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I always take a mallet along when I go to pickup a used bike, just so I can roll it onto the trailer. I use the mallet after the price is negotiated.


The mallet could potentially save you money if used during the negotiation.
 

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I've taken the glaze off of disks using an orbital sander and a really aggressive sanding pad -- 40 or 60 grit where the abrasive is embedded in adhesive rather than simply sand glued to the backing.



It works well. You'll have to remove the disk from the wheel to get both sides.
 

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i didn't read the other posts but to answer your questions yes you can resurface the front brake rotor provided it stays within the service tolerances. a standard brake lathe can do it. instead of the standard carbon steel rotor that leaves dust shavings, the rotor will leave curly q's that are unbelievably hot when they come off.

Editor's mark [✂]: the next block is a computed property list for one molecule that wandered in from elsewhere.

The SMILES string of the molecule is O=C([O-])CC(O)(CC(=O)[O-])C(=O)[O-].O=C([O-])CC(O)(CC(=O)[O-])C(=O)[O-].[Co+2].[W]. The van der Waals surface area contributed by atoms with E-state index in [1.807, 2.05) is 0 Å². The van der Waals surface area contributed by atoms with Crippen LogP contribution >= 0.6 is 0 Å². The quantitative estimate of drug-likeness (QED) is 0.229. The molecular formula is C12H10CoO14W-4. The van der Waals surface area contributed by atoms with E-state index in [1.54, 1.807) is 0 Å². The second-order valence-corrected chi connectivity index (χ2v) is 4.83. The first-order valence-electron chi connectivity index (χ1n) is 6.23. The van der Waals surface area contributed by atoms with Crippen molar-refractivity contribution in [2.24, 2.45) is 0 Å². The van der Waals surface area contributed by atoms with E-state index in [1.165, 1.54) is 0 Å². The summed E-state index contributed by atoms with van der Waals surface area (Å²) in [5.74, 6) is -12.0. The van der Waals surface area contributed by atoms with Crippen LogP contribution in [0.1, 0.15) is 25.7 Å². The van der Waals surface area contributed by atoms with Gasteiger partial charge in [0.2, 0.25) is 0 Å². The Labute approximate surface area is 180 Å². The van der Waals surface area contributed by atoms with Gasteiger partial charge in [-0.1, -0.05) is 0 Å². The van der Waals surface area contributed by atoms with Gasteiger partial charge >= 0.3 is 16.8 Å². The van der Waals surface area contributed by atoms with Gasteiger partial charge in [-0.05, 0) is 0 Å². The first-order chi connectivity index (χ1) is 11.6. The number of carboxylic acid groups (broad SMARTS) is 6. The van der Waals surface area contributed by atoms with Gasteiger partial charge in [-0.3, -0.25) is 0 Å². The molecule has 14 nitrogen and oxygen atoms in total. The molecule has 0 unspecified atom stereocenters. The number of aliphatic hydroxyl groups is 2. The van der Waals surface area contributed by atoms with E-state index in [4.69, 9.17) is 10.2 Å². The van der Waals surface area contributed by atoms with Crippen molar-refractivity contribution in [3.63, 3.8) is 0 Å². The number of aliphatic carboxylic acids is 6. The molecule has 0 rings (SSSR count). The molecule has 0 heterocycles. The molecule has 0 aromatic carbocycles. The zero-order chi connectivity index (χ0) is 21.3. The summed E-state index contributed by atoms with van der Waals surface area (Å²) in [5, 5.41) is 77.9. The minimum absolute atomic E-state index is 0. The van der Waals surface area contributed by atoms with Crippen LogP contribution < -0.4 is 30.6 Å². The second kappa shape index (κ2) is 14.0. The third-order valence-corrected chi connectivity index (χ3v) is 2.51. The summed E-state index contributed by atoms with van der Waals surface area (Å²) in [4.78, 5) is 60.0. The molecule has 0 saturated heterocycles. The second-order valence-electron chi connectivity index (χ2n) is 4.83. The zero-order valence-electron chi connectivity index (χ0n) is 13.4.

also this is not the reason your brakes are sticking. if the caliper is not retracting when the lever is released you probably have a caliper piston that's hung up



i'm answering this from experience
 

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Resurfacing these "single layer" SS disks is not child's play, the machinist needs to know what they are doing.


I am an experienced machinist and will agree with Rich. Make sure that any "shop" you take them to has specific experience resurfacing SS motorcycle rotors/discs. Don't let your buddy who happens to have a lathe and has turned the rotors and drums on his pickup touch your disc. Also look for all other possible causes first.